Anxiety and panic attacks can be associated with orthostatic intolerance, and young people are often perplexed as they cannot identify why they should be feeling anxious. Others can recognize that their anxiety is related to being socially isolated or uncertainty around the illness or initially not having a diagnosis and thinking that it may be a malignancy or something similar. Some also have had bad experiences with over-doing activities, due to the post-exertional malaise, so that they are very anxious about initiating any participation again.78

Depression can be associated with ME/CFS and in many studies has not been identified as preceding the illness.107 Occasionally there was a family history of depression as a risk factor.63 Generally, the young people identified feeling “fed up and miserable” but when it was pointed out that it would be much more worrying if they were “happy” being at home, missing school, missing friends, not able to do any activity and “happy” being unwell, they acknowledged that that was probably a healthy response, and they felt they could cope with those feelings. They were asked to let their medical practitioner know if they felt miserable and no longer motivated rather than “fed up” and frustrated. Short courses of antidepressants often helped in that setting.63,78,96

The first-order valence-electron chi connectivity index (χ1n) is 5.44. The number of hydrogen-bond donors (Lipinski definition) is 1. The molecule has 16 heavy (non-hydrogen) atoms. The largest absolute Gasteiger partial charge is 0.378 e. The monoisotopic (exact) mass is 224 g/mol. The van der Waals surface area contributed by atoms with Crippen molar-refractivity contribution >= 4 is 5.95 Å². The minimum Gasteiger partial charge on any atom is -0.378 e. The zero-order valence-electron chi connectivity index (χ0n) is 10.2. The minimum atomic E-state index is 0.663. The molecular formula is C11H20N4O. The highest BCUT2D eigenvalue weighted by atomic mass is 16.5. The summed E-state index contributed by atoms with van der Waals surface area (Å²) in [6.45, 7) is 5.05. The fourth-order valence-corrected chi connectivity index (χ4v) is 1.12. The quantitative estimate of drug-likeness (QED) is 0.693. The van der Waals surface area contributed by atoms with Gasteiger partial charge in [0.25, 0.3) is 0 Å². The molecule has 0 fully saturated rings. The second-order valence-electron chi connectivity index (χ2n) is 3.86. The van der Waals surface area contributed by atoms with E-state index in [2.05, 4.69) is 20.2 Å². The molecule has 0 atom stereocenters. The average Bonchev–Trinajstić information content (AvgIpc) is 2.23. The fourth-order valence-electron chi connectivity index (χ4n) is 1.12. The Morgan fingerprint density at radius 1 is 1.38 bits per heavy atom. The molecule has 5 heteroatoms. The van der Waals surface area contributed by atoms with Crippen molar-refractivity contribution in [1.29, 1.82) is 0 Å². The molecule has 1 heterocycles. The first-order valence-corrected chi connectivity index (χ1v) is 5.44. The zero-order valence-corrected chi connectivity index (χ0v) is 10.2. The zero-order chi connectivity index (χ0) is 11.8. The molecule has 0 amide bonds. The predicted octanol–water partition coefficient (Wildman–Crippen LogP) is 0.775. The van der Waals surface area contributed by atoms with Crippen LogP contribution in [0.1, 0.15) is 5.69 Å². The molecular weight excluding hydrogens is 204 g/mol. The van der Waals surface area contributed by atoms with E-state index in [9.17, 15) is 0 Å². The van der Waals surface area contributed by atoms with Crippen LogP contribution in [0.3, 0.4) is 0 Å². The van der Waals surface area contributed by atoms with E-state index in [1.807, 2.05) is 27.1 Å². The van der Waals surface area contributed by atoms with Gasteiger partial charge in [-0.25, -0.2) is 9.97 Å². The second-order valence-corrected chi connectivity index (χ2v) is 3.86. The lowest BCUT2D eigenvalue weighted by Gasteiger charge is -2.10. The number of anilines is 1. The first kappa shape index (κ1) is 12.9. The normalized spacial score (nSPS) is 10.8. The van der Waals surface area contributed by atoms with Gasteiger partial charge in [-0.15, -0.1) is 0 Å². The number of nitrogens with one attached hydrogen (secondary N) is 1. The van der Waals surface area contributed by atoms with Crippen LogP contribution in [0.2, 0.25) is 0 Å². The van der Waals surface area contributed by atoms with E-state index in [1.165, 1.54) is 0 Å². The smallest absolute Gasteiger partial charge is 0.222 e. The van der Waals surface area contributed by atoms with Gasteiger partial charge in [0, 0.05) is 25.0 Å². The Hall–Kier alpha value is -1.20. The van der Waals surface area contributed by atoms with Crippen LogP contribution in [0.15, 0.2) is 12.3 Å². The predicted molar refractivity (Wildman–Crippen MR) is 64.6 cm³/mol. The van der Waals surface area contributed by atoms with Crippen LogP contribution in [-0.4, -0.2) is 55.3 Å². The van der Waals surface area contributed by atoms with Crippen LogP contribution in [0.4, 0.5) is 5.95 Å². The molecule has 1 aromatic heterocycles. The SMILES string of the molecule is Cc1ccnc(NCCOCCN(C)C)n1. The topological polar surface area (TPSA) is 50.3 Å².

Generally, 3-monthly reviews were arranged to assess progress, educational issues, symptom management and review of goals. Young people were seen more frequently if necessary. Occasionally young people were followed up by a local pediatrician.

The majority of young people could be managed by the clinician. Occasionally, if there were difficulties with a young person managing their plan, experiencing social isolation, family concerns, educational difficulties, or more commonly requiring more intensive assistance with orthostatic intolerance, an intensive self-management program over a 4-week period has been needed. Although the evidence for rehabilitation intervention is limited,93 feedback has indicated that an individualised rather than a standardized program has been more acceptable. A program from one center has been described in detail in Rowe et al.90 An inter-disciplinary team of physiotherapist, occupational therapist, psychologist and teacher work with a small group of young people on an individualised program. Over time, this program has been modified based on feedback and availability of resources and has predominantly functioned from outpatients. It has had more involvement of parents and had to adapt to online assistance during COVID lockdowns. Nonetheless, it has been helpful in supplementing what could be offered from outpatients.

Family Support